MarketsFarm — Demand for plant- and animal-based proteins alike is likely to increase in the coming year.
Since 2017, pea protein demand increased by about 13 per cent, Craig Klemmer, chief agriculture economist at Farm Credit Canada, said at Ag Days in Brandon, Man.
Over the same time period, demand for canola protein increased by nine per cent, and soy protein demand ticked up by seven per cent. The steadily growing demand is largely driven by consumer trends toward plant-based protein alternatives to meat.
“For market evolution and activities, it’s not all doom and gloom,” said Klemmer.
“As this market increases, we’ll see a lot of opportunities.”
A $65 million pea and canola processing plant is scheduled to open its doors outside of Winnipeg this coming summer. The Merit Functional Foods plant will produce a canola-pea protein blend called Nutratein, used in veggie burgers and in dairy-alternative beverages such as almond milk or pea milk.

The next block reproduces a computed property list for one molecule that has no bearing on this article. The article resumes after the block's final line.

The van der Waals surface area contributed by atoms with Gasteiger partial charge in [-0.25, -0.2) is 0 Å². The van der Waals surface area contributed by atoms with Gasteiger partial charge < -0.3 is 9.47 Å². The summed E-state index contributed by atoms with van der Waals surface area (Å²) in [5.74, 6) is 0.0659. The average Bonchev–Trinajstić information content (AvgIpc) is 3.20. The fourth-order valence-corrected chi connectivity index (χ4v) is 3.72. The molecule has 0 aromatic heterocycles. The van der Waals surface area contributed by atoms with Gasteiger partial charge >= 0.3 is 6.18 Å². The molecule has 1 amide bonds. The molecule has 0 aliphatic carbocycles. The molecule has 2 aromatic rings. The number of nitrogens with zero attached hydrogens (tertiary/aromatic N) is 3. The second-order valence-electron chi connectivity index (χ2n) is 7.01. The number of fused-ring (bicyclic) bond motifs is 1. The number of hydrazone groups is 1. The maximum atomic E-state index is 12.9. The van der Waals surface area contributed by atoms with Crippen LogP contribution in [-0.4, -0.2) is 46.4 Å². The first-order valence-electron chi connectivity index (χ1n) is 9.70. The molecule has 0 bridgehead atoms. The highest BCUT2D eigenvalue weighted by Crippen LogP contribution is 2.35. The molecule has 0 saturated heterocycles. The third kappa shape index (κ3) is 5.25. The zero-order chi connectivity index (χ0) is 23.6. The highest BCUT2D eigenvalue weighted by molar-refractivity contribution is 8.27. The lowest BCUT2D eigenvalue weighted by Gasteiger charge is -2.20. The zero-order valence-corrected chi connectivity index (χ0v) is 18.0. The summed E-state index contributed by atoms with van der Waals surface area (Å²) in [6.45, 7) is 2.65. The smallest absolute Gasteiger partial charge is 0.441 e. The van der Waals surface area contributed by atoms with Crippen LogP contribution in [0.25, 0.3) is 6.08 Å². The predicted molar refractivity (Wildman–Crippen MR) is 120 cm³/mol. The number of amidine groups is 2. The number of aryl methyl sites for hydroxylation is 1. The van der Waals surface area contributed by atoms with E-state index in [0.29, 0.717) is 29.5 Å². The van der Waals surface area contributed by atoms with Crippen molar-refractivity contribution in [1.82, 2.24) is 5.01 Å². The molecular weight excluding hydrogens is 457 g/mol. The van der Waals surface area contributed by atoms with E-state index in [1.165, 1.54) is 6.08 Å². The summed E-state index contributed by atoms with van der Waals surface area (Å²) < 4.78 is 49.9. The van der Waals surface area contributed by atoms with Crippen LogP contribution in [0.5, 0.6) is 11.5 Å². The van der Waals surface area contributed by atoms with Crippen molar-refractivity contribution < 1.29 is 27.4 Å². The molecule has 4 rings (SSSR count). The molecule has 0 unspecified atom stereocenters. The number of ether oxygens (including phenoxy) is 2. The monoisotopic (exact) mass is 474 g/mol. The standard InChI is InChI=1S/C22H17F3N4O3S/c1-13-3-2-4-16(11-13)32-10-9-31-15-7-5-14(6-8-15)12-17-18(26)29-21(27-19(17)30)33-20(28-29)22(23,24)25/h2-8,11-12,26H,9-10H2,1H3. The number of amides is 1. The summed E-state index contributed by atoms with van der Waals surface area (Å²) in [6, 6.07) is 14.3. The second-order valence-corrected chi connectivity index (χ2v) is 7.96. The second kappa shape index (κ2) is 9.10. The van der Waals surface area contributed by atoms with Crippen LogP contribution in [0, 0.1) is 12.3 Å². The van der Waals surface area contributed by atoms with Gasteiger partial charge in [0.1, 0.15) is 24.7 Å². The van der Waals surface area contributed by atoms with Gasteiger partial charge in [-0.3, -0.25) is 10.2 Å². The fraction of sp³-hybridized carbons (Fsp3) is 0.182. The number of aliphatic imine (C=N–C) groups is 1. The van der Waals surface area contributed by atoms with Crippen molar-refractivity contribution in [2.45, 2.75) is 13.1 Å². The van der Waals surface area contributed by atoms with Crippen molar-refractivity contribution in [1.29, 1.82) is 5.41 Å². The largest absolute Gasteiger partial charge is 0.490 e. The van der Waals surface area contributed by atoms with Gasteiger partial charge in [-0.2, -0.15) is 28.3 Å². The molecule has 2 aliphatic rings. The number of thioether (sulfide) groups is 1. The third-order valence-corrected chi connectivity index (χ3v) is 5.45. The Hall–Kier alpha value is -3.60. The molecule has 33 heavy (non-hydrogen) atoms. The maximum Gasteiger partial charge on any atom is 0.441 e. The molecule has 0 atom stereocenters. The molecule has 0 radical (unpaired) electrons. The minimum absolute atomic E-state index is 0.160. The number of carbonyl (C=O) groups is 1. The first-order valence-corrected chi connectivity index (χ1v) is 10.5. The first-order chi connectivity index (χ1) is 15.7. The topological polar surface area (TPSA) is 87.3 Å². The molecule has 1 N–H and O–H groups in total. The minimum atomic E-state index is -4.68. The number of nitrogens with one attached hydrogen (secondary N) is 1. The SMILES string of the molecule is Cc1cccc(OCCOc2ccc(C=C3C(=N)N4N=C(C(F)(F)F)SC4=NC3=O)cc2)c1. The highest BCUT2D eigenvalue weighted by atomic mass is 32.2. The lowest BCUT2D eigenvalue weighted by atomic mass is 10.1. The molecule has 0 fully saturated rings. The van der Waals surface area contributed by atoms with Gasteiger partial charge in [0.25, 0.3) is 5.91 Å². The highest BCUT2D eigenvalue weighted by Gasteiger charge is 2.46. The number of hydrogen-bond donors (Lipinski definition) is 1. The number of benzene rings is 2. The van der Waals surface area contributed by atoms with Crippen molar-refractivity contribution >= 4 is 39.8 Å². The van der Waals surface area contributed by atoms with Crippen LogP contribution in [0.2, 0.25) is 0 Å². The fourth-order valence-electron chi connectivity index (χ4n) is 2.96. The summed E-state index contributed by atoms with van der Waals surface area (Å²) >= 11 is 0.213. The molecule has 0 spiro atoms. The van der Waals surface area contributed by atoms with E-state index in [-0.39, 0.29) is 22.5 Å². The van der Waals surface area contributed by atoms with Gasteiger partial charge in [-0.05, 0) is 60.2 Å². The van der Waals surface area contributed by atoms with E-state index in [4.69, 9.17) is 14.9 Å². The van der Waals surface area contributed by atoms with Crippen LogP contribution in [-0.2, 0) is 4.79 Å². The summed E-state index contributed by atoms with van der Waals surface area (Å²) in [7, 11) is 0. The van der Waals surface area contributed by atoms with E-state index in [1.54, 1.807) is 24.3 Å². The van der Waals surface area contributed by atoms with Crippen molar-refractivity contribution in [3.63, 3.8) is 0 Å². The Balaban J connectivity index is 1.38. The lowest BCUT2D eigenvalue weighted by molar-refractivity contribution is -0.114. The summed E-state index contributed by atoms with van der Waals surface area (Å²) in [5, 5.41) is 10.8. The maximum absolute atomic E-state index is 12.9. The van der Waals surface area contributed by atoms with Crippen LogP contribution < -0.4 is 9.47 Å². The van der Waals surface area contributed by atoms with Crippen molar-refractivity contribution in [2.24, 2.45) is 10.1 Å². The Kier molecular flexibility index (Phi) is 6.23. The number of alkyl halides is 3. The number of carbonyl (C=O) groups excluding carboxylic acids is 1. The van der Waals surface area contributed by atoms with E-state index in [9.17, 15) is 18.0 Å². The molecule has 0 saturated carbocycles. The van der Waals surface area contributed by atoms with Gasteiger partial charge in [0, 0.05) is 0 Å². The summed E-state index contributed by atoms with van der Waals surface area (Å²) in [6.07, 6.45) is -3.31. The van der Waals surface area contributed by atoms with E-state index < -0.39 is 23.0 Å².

Demand for Canadian animal protein is likely to increase as well, given the prevalence of African swine fever (ASF) in other countries. China, the world’s largest producer of hogs, lost 40 per cent of its herd to ASF in 2019.
“That’s almost 25 per cent of the world’s hogs out of the system,” Klemmer said.
Although China will require less feed grain for its smaller hog herd, the door may be open for increases in hog exports.
China’s meat consumption is about 60 per cent pork. Historically, only a very small fraction of that is imported from other countries. Given that China’s hog herd is expected to fall an additional 10 per cent this year, the country will likely look abroad to fill that demand.
— Marlo Glass reports for MarketsFarm, a Glacier FarmMedia division specializing in grain and commodity market analysis and reporting. Includes files from Glen Hallick of MarketsFarm.